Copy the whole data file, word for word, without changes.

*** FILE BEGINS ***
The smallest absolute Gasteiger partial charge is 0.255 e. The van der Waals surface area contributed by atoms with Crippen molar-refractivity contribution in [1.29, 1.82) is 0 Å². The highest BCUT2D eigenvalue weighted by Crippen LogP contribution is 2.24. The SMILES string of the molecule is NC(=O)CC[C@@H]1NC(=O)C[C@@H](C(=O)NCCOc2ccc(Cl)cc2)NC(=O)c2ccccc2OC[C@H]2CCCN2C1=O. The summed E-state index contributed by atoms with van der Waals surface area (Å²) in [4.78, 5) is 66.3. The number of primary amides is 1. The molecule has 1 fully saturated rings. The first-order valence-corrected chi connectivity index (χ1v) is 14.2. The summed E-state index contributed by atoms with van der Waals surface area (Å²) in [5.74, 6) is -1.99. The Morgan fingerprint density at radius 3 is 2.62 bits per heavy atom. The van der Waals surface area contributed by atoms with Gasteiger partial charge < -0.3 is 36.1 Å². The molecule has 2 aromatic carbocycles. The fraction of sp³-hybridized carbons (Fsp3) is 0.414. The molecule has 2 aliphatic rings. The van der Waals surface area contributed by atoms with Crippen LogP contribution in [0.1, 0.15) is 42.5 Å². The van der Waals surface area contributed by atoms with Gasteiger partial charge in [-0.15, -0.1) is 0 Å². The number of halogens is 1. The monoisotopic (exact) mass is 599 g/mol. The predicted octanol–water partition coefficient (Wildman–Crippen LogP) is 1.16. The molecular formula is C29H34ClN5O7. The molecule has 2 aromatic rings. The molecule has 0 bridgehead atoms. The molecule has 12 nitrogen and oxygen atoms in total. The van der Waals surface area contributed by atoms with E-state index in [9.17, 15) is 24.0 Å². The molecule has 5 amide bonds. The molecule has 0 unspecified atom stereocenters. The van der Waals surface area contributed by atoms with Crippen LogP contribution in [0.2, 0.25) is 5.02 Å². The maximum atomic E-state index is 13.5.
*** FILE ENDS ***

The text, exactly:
The smallest absolute Gasteiger partial charge is 0.255 e. The van der Waals surface area contributed by atoms with Crippen molar-refractivity contribution in [1.29, 1.82) is 0 Å². The highest BCUT2D eigenvalue weighted by Crippen LogP contribution is 2.24. The SMILES string of the molecule is NC(=O)CC[C@@H]1NC(=O)C[C@@H](C(=O)NCCOc2ccc(Cl)cc2)NC(=O)c2ccccc2OC[C@H]2CCCN2C1=O. The summed E-state index contributed by atoms with van der Waals surface area (Å²) in [4.78, 5) is 66.3. The number of primary amides is 1. The molecule has 1 fully saturated rings. The first-order valence-corrected chi connectivity index (χ1v) is 14.2. The summed E-state index contributed by atoms with van der Waals surface area (Å²) in [5.74, 6) is -1.99. The Morgan fingerprint density at radius 3 is 2.62 bits per heavy atom. The van der Waals surface area contributed by atoms with Gasteiger partial charge < -0.3 is 36.1 Å². The molecule has 2 aromatic carbocycles. The fraction of sp³-hybridized carbons (Fsp3) is 0.414. The molecule has 2 aliphatic rings. The van der Waals surface area contributed by atoms with Crippen LogP contribution in [0.1, 0.15) is 42.5 Å². The van der Waals surface area contributed by atoms with Gasteiger partial charge in [-0.15, -0.1) is 0 Å². The number of halogens is 1. The monoisotopic (exact) mass is 599 g/mol. The predicted octanol–water partition coefficient (Wildman–Crippen LogP) is 1.16. The molecular formula is C29H34ClN5O7. The molecule has 2 aromatic rings. The molecule has 0 bridgehead atoms. The molecule has 12 nitrogen and oxygen atoms in total. The van der Waals surface area contributed by atoms with E-state index in [9.17, 15) is 24.0 Å². The molecule has 5 amide bonds. The molecule has 0 unspecified atom stereocenters. The van der Waals surface area contributed by atoms with Crippen LogP contribution in [0.2, 0.25) is 5.02 Å². The maximum atomic E-state index is 13.5.